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HR & EDUCATION | Staff Reporter, Hong Kong

6 of 10 Hong Kongers not partial to working in cafe environments

Cafes aren't for hot-desking, apparently.

Research shows that 62% of Hong Kong workers on-the-go treat cafés simply a quick stopover and don't feel comfortable doing longer work tasks in a public environment.

According to a release from Regus, further, on-the-go workers don't mind checking emails in a café, but they can only work in this environment for a maximum of 20 minutes.

The research, which interviewed more than 44,000 business professionals from 100 countries, including 349 respondents in Hong Kong finds nearly half of global respondents reported that cafés (49%) and public transport are fine for checking emails only, with 41% saying they prefer not to respond to messages during their commute. Two fifths of respondents (39%) are happy to tap out a short reply over a coffee before finding a more suitable working environment for more considered responses.

Here's more from Regus:

Figures for Hong Kong are even much higher thanks to the advantage of being one of the world highest mobile penetrated cities (227.2%) [1], and 62% agreed that they just check emails in a café, and more than half of them (52%) scan emails when commuting. Some 51% of Hong Kong people send short responses in email when having coffee in café.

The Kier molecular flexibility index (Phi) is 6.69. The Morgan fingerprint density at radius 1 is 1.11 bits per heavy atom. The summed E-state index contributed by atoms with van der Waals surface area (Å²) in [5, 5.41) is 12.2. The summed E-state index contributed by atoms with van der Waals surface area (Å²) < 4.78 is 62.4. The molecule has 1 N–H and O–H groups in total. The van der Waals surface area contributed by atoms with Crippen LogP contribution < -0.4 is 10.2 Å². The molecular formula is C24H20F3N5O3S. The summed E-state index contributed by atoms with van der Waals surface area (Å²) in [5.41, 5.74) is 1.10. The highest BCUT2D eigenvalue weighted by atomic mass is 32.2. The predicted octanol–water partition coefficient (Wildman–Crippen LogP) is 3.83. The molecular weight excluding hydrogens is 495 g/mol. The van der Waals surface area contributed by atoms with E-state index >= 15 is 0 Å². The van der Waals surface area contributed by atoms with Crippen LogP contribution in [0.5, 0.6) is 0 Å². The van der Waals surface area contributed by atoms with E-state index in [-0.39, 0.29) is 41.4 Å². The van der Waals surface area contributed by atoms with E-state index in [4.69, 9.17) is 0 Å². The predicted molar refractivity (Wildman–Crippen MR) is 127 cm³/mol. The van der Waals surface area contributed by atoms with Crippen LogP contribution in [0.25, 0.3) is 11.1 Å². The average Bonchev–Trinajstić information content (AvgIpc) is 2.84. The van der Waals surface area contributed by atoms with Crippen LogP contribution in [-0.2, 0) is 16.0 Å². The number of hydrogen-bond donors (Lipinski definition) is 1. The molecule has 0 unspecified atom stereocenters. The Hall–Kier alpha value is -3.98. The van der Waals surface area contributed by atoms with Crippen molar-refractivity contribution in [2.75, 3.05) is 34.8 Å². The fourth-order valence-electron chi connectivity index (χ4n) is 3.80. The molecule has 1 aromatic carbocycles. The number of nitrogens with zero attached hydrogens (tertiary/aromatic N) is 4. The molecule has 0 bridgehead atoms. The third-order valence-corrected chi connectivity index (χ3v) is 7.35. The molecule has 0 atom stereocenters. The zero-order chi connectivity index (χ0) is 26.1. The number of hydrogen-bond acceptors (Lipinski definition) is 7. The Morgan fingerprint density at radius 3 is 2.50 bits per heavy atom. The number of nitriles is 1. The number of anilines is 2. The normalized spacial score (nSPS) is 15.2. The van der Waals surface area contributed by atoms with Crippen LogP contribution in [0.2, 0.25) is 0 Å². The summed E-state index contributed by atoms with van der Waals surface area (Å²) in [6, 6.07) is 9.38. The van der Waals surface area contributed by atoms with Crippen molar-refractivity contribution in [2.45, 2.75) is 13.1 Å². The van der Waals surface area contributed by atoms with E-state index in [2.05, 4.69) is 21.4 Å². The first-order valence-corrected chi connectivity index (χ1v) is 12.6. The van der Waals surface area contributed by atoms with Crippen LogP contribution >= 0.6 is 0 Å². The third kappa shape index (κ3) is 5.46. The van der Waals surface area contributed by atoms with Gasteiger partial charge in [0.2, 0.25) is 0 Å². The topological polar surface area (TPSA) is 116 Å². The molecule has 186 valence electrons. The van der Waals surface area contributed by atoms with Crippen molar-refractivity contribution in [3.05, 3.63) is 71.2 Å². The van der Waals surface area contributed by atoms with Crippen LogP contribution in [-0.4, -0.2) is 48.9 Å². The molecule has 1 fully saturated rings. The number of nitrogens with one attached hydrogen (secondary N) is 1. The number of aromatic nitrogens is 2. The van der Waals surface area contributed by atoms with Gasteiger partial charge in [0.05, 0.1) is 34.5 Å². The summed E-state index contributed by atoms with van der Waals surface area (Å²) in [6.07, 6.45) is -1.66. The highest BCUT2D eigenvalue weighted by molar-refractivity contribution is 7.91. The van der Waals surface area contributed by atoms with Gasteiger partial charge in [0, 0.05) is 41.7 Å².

The survey reveals that busy cafés and the bustling trains also don't provide the right environment for checking and approving documents or making important conference calls. One fourth of Hong Kong respondents comfortably make business phone calls in café, but are not comfortably carrying out conference calls (4%) and sensitive calls (4%). Privacy is also an issue, with workers avoiding sensitive calls and emails while on-the-go. Away from the office, non-professional environments are also simply not suitable for work tasks that require time and sensitivity.

Other key findings from the survey: The car is considered an acceptable location to make phone calls (39%) but not for conference calls (12%), perhaps due to the risk of losing reception. Workers in Hong Kong also have the same working pattern, but the ratios are much lower, with 28% of respondents making phone calls in the car and 9% making conference calls.

On the other hand, nearly two fifths of Hong Kong business professionals (37%) are happy to send sensitive emails in business lounges, 28% of them carry out even their core work tasks for up to half a day as these environments provide the necessary privacy and quiet. Both figures are higher than those globally, respectively 29% and 23%.

"With Wi-Fi available nearly everywhere, it is certainly convenient to stop at a café and quickly skim through emails on a smartphone. However, the calm environment provided by a business lounge enables greater productivity. Instead of short bursts of activity while on the go, workers can carry out lengthier jobs without interruptions," said Natina Wong, Country Manager of Regus Hong Kong.

"A business lounge is ideal for phone calls or conference calls, as users don't have to worry about losing reception or being disturbed by fellow commuters. A bad line or background noise can affect the professional image of a business so this is an important consideration when calls involve a client or prospect," she said. 

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